Performance and Setup
As I’ve noted on MacStories and shared on my podcasts over the past year, it is my understanding that one of Apple’s priorities in iOS 12 was to provide devices that had made the cut in iOS 11’s 64-bit transition with one last reliable software update. The company didn’t publicly admit this; perhaps in hindsight the multiple mentions of features that had been tested on an iPhone 6 Plus should have been a telling sign. For those devices, iOS 12 was the end of the line.
iOS 13 formalizes what Apple somewhat implied last year by dropping support for devices released between 2013 and 2014. This means the original iPad Air, iPad mini 2 and 3, and 6th generation iPod touch are out; on the iPhone side, 2013’s iPhone 5s will not receive iOS 13, nor will the problematic (for developers, given its memory constraints) iPhone 6 Plus, or iPhone 6. Thus, the lineup of pre-2019 iPhones, iPods, and iPads that can be updated to iOS 13 is the following:
|iPhone XS||iPad Pro 12.9"||iPod touch (7th generation)|
|iPhone XS Max||iPad Pro 11"|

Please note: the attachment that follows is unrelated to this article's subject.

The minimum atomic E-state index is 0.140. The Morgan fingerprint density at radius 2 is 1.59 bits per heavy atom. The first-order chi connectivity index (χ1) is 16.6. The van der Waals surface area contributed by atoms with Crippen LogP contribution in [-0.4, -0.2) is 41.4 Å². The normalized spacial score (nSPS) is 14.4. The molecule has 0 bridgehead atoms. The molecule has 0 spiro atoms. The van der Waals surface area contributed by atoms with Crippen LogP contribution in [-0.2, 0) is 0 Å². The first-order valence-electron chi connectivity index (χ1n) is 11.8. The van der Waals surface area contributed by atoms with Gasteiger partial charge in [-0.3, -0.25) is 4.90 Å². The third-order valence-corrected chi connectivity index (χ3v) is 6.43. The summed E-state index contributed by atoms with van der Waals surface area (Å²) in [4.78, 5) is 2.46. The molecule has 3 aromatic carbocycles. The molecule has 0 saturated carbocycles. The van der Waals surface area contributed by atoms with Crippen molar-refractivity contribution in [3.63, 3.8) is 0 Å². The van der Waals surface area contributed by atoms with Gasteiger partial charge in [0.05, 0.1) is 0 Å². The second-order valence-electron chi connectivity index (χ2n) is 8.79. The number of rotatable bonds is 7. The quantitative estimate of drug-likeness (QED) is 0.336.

|iPhone XR||iPad Pro 10.5"|
|iPhone X||iPad Pro 9.7"|
|iPhone 8||iPad (6th generation)|
|iPhone 8 Plus||iPad (5th generation)|
|iPhone 7||iPad mini (5th generation)|
|iPhone 7 Plus||iPad mini 4|
|iPhone 6S||iPad Air (3rd generation)|
|iPhone 6S Plus||iPad Air 2|
There’s little about iOS 13’s higher requirements that merits comment: by now, we’re used to seeing Apple raise the threshold every couple of years; iOS 13 follows the company’s trend of supporting iPhones and iPads with at least four years of free software updates. Owners of the discontinued iPad Air 2, which launched in October 2014 featuring an A8X SoC, will be able to update their device to iOS 13; the iPad mini 4, which came out in September 2015 carrying the less powerful Apple A8 chip, will also be eligible for iOS 13.
As always though, older devices may not be compatible with certain system features designed for more capable modern hardware. In this case, neither the iPad Air 2 nor iPad mini 4 will gain access to Animoji and Memoji stickers, new keyboard functionalities of iOS 13 that require an Apple A9 SoC and above. Additionally, ARKit 3’s people occlusion, motion capture, and multiple face tracking features are exclusive to the following devices:
- iPhone 11 and iPhone 11 Pro
- iPhone XR